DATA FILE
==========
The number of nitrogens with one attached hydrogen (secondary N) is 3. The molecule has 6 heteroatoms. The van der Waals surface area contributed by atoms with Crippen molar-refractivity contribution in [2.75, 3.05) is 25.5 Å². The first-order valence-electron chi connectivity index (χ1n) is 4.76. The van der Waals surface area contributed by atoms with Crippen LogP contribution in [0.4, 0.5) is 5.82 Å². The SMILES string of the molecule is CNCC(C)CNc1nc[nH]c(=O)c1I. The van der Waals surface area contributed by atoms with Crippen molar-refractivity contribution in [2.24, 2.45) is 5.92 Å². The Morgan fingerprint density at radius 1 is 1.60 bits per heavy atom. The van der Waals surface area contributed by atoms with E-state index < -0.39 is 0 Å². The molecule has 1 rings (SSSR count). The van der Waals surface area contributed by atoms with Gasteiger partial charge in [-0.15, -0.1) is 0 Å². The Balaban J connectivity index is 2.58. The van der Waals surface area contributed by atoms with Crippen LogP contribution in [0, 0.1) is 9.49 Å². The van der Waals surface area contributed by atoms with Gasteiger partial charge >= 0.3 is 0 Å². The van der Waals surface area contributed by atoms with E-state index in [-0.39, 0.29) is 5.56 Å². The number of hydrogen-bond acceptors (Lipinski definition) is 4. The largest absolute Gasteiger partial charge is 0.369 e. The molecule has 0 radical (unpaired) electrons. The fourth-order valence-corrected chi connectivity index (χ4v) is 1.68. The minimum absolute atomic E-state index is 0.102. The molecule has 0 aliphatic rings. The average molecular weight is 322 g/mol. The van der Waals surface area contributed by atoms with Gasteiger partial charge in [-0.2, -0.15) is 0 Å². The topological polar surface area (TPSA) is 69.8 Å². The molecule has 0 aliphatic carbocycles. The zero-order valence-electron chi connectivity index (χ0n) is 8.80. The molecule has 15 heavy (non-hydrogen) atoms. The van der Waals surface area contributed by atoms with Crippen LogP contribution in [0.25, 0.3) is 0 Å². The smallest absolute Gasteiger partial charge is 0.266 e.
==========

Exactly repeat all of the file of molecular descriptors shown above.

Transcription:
The number of nitrogens with one attached hydrogen (secondary N) is 3. The molecule has 6 heteroatoms. The van der Waals surface area contributed by atoms with Crippen molar-refractivity contribution in [2.75, 3.05) is 25.5 Å². The first-order valence-electron chi connectivity index (χ1n) is 4.76. The van der Waals surface area contributed by atoms with Crippen LogP contribution in [0.4, 0.5) is 5.82 Å². The SMILES string of the molecule is CNCC(C)CNc1nc[nH]c(=O)c1I. The van der Waals surface area contributed by atoms with Crippen molar-refractivity contribution in [2.24, 2.45) is 5.92 Å². The Morgan fingerprint density at radius 1 is 1.60 bits per heavy atom. The van der Waals surface area contributed by atoms with E-state index < -0.39 is 0 Å². The molecule has 1 rings (SSSR count). The van der Waals surface area contributed by atoms with Gasteiger partial charge in [-0.15, -0.1) is 0 Å². The Balaban J connectivity index is 2.58. The van der Waals surface area contributed by atoms with Crippen LogP contribution in [0, 0.1) is 9.49 Å². The van der Waals surface area contributed by atoms with Gasteiger partial charge >= 0.3 is 0 Å². The van der Waals surface area contributed by atoms with E-state index in [-0.39, 0.29) is 5.56 Å². The number of hydrogen-bond acceptors (Lipinski definition) is 4. The largest absolute Gasteiger partial charge is 0.369 e. The molecule has 0 radical (unpaired) electrons. The fourth-order valence-corrected chi connectivity index (χ4v) is 1.68. The minimum absolute atomic E-state index is 0.102. The molecule has 0 aliphatic rings. The average molecular weight is 322 g/mol. The van der Waals surface area contributed by atoms with Gasteiger partial charge in [-0.2, -0.15) is 0 Å². The topological polar surface area (TPSA) is 69.8 Å². The molecule has 0 aliphatic carbocycles. The zero-order valence-electron chi connectivity index (χ0n) is 8.80. The molecule has 15 heavy (non-hydrogen) atoms. The van der Waals surface area contributed by atoms with Crippen LogP contribution in [0.25, 0.3) is 0 Å². The smallest absolute Gasteiger partial charge is 0.266 e.